Operation Brock is set to return, as part of plans to cope with potential queues at Channel Ports, as the government questions hauliers’ readiness for Brexit
Operation Brock is the planned traffic management system in Kent for use in the event of a no-deal Brexit. It supersedes Operation Stack, the previous plan that has been used in the past for temporary cross-Channel traffic problems.
The move to relaunch Operation Brock is contained in a consultation document published this week, by the government, which acknowledges that there could be border queues created by the UK’s exit from the EU in December, for at least the first six months of next year.
Mitigation plans proposed in the document include the relaunch of Operation Brock from December this year, which will allow up to 2,000 HGVs to be queued on the coast-bound carriageway between junctions 8 and 9 of the M20 and at other holding areas in Kent – while non-port traffic bypasses the queue via a contraflow.
The document also singles out hauliers as liable to “exacerbate” queues by not being “border ready” with all the necessary border documentation.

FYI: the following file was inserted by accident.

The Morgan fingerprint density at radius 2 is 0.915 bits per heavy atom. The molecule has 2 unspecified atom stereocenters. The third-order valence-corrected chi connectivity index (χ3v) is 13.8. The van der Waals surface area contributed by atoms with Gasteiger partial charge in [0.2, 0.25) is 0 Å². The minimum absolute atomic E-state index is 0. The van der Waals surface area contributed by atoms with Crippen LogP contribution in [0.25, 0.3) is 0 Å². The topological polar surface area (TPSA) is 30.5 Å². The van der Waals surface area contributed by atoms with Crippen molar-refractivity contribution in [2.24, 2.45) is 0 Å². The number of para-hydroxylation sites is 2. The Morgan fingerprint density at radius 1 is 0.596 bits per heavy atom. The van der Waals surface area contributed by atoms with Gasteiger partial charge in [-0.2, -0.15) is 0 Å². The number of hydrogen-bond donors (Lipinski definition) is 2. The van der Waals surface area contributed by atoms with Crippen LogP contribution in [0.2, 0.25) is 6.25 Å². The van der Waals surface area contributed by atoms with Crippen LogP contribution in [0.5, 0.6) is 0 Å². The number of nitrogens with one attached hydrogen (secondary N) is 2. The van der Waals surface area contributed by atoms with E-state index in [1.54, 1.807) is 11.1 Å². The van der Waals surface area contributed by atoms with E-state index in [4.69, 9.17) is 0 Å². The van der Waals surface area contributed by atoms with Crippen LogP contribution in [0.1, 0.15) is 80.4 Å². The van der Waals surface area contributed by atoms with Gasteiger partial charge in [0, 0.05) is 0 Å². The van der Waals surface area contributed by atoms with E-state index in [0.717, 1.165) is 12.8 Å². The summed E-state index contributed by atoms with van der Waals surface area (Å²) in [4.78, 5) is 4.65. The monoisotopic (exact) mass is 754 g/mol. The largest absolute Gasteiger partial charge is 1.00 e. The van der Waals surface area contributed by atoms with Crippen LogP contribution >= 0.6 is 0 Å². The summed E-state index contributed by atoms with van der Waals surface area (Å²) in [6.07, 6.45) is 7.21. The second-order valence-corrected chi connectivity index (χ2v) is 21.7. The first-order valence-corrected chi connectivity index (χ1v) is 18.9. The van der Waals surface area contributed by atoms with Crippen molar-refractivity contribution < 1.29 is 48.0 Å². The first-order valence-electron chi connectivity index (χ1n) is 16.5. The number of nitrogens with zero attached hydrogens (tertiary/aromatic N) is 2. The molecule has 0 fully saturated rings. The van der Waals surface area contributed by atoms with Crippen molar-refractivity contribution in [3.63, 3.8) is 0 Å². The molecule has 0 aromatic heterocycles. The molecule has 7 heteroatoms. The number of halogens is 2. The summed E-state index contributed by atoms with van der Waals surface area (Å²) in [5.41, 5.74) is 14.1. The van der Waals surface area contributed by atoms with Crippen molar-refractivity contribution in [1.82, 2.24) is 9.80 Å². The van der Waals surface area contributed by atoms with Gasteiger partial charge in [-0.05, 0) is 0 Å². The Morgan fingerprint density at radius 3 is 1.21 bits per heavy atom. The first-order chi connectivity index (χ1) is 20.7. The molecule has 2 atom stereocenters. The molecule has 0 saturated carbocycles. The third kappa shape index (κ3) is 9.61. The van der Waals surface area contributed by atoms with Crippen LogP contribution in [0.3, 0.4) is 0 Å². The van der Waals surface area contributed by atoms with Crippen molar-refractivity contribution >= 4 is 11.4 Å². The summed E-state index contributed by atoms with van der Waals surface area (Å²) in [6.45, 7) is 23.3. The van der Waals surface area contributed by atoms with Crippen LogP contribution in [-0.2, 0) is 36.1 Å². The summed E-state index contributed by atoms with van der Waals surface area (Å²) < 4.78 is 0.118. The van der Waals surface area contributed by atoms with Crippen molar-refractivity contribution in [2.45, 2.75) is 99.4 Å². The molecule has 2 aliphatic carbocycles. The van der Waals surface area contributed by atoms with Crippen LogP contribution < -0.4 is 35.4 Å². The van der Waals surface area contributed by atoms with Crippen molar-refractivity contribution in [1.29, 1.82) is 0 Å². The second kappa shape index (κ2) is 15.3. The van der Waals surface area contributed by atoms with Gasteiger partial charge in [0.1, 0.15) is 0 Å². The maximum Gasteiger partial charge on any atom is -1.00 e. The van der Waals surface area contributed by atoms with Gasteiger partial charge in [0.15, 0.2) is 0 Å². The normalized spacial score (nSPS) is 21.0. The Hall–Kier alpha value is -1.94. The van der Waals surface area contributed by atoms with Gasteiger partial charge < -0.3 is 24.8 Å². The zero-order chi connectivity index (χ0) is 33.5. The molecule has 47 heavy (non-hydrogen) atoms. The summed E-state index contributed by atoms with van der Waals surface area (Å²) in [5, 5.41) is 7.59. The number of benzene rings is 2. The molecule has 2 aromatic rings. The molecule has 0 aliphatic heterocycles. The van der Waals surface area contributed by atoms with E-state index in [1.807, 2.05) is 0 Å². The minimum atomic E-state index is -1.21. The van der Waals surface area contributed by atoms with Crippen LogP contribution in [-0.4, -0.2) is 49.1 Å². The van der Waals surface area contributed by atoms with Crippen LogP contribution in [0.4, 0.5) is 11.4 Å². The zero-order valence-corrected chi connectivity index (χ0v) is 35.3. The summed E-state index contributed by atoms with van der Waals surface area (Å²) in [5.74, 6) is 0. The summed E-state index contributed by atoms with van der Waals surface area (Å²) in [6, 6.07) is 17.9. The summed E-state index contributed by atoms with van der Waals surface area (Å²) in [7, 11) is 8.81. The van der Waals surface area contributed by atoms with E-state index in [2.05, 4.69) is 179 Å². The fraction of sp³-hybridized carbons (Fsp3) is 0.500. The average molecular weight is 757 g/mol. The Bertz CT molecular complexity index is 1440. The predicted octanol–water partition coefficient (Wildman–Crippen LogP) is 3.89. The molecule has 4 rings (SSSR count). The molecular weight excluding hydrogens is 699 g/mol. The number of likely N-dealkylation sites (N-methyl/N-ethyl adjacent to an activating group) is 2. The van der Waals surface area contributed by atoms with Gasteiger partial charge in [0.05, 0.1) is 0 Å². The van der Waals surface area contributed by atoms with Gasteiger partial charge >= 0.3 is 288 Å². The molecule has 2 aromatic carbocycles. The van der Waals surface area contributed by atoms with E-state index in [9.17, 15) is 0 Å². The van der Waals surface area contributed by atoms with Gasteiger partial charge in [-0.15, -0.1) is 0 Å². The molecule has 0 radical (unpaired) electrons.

It plans to incentivise export hauliers, to ensure they are border-ready before setting off for the port by making use of the proposed Smart Freight Service, punishing those who do not have the right documentation with £300 fines and possible seizure of goods.
The document also proposes Kent Access Permits for hauliers, which will require drivers to stick to designated routes and penalise those that do not comply.
There is surprise that the onus for compliance will be placed on drivers, leaving them personally liable for a fine if they do not comply with the new rules.
Questions also remain about the readiness of the Smart Freight system, as it is still unclear when it will be available for testing.
Experts warn that the current proposals leave too many questions unanswered and very little time available to identify and implement solutions to keep the country trading.
In a statement accompanying the consultation, transport secretary Grant Shapps admitted. “This will be an important moment of change, and there is at least initially a risk of some additional friction at the border – notably if goods arrive without having completed the necessary customs and other processes.”
“It is thus important that we put in place plans both to minimise the risk of disruption and to mitigate its impact should it occur. And we need of course to have a particular focus in that context on the Short Straits, given the volume of traffic that moves both on the ferries leaving Dover and through the Channel Tunnel.”